When Apple releases a new version of iOS (OS stands for Operating System) many people rush to install it right away. This may not always be a good idea. If your device is not from the two most recent generations of iPhone then you may encounter some problems and slow-downs even though technically your device will be supported by the latest OS version. You get 3 years of being current with an Apple iPhone and only 2 years where you are likely to have excellent performance on the current OS.

If you choose not to upgrade you will be running a few risks. One is that the apps you run will no longer be updated for your platform, most developers stop doing fixes for apps on older versions of the OS. And many developers will start releasing the same app but it will require the newest OS to even install.

Conversely, these things won't happen right away. Many developers will wait a few months before making the jump completely to newest OS versions. Here's the sad truth with Technology. A device that's parts and technology are 3 years old (like an iPhone 4S today) is really slow compared to todays devices. Progress is always driving capabilities forward, and companies are always trying to drive people to buy the latest device. Today with the 4S, the iPad 2 and the iPad Mini we are looking at a device that is 3 years old, even if you buy it brand new today. Apple was kind enough to provide an iOS update for our devices. There are two philosophical approaches to this situation.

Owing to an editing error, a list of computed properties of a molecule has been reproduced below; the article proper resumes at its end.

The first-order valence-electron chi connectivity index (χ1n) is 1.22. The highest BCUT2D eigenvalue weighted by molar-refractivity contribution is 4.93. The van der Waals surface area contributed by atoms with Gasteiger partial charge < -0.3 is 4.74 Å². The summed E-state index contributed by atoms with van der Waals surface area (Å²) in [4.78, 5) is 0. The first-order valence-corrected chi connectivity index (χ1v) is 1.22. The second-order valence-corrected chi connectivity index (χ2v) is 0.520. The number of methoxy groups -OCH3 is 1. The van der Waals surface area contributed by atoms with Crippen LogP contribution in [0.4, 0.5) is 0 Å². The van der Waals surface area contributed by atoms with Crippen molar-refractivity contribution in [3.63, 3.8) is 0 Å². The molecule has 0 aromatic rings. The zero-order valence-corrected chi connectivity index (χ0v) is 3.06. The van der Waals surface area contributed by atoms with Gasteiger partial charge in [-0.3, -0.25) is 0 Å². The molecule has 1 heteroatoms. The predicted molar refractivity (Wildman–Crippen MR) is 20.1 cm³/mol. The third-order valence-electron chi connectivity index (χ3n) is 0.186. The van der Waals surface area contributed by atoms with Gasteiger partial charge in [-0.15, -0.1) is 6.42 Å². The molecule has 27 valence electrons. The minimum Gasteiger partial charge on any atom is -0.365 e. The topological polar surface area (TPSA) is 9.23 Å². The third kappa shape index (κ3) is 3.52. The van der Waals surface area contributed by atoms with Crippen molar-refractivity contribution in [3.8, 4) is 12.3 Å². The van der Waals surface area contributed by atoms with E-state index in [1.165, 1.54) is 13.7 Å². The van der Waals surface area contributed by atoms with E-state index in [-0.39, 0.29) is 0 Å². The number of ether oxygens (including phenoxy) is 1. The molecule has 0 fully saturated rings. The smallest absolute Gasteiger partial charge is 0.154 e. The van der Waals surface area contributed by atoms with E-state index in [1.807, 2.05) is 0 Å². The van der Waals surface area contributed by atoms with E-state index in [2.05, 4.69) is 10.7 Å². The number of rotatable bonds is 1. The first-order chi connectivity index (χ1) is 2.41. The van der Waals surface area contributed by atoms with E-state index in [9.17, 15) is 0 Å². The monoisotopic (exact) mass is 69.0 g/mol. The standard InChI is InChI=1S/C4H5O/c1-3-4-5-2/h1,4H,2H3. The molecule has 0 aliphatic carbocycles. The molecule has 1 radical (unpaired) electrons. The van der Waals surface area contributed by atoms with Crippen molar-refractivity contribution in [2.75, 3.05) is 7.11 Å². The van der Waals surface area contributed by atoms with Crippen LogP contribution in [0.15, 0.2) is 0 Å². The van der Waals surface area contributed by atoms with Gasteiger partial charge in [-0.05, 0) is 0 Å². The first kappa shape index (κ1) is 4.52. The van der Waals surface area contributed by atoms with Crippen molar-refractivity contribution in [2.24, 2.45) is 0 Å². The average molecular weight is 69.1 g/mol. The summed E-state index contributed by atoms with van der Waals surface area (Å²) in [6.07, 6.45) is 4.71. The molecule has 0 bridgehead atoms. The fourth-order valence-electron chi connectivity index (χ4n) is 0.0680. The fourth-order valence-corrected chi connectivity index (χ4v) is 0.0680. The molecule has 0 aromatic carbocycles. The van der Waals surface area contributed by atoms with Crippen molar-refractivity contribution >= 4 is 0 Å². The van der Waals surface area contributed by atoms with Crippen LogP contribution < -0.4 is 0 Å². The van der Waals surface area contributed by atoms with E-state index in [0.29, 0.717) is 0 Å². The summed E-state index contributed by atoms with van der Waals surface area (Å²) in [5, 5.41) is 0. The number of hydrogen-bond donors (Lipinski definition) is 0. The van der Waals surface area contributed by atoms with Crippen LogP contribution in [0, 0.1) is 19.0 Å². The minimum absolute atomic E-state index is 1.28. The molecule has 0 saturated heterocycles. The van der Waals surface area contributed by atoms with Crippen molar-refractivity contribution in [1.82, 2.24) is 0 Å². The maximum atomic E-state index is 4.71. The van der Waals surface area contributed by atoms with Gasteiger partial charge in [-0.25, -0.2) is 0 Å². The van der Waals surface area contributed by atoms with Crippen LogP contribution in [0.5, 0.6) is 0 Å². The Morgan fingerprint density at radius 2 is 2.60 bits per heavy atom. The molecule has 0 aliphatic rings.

Go with the Flow

Everything Changes. Learn to adapt to the new stuff and just upgrade as soon as its convenient. Apple usually gives us a few performance optimizations in the *.1 release anyway. Just suck it up and look forward to when you can afford a new device. The pro column of this philosophy looks pretty good, you get lots of shiny new features! Some things become a lot easier (like extensions in iOS8) and you get to be part of the cool crowd that is using the latest and greatest software. You get to install and run all the latest cool apps that only work on the most recent OS. The con column contains mostly performance decreases, and the chance that you will get burned by some temporary bug that ships in the first version of the operating system. 

or Stick to your Guns

Your device works fine like it is. Why risk a big change. If I don't absolutely need one of the new features, then I'll stick with the old version. This is the philosophy of getting a device to accomplish a few specific tasks and not worrying about the other possibilities that you may or may not ever use. If the old iOS gets the job done, why try to change. If your iPod Classic plays music for you just fine, why upgrade? If your digital camera takes adequate pictures for you, why lust after the latest and greatest? Do those feelings sound familiar to you? This could be your path forward.

My wife has the same iPhone 4S as me, that never upgraded to iOS7. She stayed on 6. She does email in the Gmail app, she sends and receives a lot of text and iMessages, and she makes and receives a few phone calls. She reads books in Kindle. Occasionally she tries to get directions from Maps. She doesn't play games hardly ever. In this case she stuck with the old versions of the apps, turned off automatic updates and is perfectly happy. Whenever I pick up her phone to use it I am amazed at how fast and responsive it is. It just feels so much faster than my phone on iOS7.